It is the judgment of the Court that the aforequoted provision of the bond establishes sufficiently specific criteria for a determination of whether the preliminary injunction has been wrongfully entered to enable the arbitrator to determine, as a ministerial matter, whether the preliminary injunction has been wrongfully entered and, if so, the amount thereof. The bond approved by the Court is sufficiently specific in stating the terms of the obligation so as to delegate virtually no discretion to the arbitrator in making a judgment as to whether the condition of the bond has been met and the amount to be awarded.

 Defendant contends that actions in "bad faith" by the union should preclude its right to a preliminary injunction here under the "clean hands" doctrine. To establish bad faith on the part of the plaintiffs, defendant relies on the absences of the fourteen men assigned to the first and second shifts on September 22 and 23, 1970. Although none of these employees could be reprimanded for chronic absence, nevertheless, the coincidental absence of all fourteen men on the first and second shifts was indicative of a possible concerted activity of an improper nature. In a meeting with management shortly after these absences, the representatives of defendant suggested to the President of Local 1305 that he had a responsibility to direct the men to return to work. The President replied that the plaintiff-Unions had nothing to do with the men reporting off. There is no evidence that the plaintiffs either directed or encouraged the men on the first and second turns to absent themselves from work on these two days. It was the obligation of the President of Local 1305 to advise its members employed at the open hearth furnaces that, if their absences could not be explained by the excuses in fact given, the men were bound by the Collective Bargaining Agreement not to engage in a concerted absence from work. Nevertheless, these absences lasted only for two days and, thereafter, plaintiffs pursued only what can be deemed as proper remedies under the Collective Bargaining Agreement. Accordingly, the Court does not find here such evidence of bad faith as would preclude the plaintiffs from the relief requested here under the "clean hands" doctrine.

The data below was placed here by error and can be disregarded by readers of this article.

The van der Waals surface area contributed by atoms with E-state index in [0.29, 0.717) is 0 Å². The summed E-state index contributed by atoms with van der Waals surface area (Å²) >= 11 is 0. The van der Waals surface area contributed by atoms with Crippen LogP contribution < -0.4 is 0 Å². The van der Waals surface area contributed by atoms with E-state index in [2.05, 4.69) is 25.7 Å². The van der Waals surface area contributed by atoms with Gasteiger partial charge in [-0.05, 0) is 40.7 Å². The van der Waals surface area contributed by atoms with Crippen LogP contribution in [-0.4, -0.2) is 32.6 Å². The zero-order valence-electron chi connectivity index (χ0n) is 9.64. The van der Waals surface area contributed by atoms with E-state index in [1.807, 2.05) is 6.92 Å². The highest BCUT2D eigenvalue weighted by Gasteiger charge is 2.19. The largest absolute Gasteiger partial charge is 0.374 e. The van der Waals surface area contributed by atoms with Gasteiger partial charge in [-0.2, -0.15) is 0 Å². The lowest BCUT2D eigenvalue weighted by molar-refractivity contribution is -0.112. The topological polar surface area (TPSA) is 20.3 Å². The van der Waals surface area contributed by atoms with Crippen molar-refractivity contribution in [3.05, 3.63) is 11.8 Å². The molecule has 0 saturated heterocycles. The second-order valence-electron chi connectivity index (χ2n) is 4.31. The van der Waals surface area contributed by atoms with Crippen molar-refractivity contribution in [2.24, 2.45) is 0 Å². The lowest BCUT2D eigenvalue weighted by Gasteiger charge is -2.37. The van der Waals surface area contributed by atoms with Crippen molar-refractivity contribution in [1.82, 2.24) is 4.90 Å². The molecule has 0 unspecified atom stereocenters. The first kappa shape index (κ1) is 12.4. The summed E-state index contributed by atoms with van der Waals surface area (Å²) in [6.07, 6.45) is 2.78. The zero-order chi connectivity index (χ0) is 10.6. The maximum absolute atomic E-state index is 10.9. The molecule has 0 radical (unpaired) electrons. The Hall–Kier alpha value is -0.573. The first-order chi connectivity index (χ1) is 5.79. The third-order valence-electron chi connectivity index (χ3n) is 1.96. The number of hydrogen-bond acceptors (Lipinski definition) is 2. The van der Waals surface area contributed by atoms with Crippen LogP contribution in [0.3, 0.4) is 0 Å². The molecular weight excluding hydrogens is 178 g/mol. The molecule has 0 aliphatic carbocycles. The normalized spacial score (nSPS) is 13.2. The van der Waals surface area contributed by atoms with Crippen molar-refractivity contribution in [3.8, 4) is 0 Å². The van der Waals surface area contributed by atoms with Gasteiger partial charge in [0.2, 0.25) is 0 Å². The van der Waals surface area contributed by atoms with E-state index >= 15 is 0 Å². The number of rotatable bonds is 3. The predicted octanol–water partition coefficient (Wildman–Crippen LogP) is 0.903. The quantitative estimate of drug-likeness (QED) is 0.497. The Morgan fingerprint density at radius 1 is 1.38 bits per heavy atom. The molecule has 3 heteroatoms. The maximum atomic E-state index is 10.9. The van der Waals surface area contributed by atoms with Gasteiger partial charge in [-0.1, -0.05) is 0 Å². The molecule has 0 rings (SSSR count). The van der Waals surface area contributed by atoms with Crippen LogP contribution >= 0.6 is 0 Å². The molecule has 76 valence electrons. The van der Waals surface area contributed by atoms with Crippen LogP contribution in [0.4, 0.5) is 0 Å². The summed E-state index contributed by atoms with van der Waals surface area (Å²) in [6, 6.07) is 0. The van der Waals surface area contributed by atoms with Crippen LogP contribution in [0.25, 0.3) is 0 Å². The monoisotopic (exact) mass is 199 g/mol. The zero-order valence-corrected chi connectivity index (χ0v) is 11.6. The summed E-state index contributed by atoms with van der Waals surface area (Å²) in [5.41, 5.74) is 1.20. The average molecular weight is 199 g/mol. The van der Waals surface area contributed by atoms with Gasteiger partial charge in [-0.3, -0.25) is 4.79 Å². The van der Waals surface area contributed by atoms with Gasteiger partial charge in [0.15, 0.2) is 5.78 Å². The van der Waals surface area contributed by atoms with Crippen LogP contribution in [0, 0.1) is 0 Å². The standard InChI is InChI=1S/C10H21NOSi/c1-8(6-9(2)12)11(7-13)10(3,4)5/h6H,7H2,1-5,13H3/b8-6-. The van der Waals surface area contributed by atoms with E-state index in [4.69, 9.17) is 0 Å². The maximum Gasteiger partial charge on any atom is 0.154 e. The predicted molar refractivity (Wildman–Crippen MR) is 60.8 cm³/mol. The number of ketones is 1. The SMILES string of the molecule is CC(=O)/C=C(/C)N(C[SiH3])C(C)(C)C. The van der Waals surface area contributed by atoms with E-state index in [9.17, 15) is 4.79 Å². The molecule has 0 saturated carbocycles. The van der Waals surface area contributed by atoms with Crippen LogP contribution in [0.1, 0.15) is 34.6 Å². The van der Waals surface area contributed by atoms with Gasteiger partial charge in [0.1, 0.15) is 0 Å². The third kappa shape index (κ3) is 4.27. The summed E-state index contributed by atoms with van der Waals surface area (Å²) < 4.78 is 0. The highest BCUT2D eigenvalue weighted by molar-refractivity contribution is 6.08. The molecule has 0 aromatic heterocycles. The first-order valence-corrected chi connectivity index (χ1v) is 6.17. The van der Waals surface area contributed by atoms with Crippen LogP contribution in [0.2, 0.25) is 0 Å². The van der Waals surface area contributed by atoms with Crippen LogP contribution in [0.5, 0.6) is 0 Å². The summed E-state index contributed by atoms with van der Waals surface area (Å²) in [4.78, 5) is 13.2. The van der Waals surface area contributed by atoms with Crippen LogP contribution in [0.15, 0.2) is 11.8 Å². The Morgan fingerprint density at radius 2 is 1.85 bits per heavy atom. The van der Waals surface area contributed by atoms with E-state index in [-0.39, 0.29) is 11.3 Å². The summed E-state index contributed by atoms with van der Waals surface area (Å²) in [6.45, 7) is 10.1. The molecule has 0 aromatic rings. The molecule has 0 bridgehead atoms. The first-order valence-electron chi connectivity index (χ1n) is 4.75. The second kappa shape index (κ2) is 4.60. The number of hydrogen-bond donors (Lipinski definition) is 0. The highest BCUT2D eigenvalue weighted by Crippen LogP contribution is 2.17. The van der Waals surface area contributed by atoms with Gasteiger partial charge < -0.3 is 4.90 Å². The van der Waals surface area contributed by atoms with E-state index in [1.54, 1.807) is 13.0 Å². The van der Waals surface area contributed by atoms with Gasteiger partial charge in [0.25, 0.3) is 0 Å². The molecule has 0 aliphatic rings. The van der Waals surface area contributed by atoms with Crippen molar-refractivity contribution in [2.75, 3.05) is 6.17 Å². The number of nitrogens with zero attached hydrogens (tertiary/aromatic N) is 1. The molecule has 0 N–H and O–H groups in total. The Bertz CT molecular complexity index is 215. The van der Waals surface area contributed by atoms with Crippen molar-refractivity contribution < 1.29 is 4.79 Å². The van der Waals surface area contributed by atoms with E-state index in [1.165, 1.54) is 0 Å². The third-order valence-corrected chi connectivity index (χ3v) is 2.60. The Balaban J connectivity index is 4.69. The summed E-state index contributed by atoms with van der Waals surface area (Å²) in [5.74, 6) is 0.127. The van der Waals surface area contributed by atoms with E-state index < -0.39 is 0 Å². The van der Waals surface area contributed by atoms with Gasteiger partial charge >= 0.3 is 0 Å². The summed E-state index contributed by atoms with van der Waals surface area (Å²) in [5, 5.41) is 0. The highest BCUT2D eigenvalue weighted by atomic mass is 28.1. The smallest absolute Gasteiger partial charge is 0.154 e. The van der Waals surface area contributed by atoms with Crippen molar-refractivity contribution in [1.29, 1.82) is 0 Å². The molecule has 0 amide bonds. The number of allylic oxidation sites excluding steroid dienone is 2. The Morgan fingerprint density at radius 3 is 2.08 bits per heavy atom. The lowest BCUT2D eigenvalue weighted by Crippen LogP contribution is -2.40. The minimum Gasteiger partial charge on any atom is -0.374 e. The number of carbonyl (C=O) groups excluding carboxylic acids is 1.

This opinion shall constitute the Court's findings of fact and conclusions of law consistent with the provisions of Rule 52(a) of the Federal Rules of Civil Procedure. An appropriate order has been entered on the 27th day of October 1970.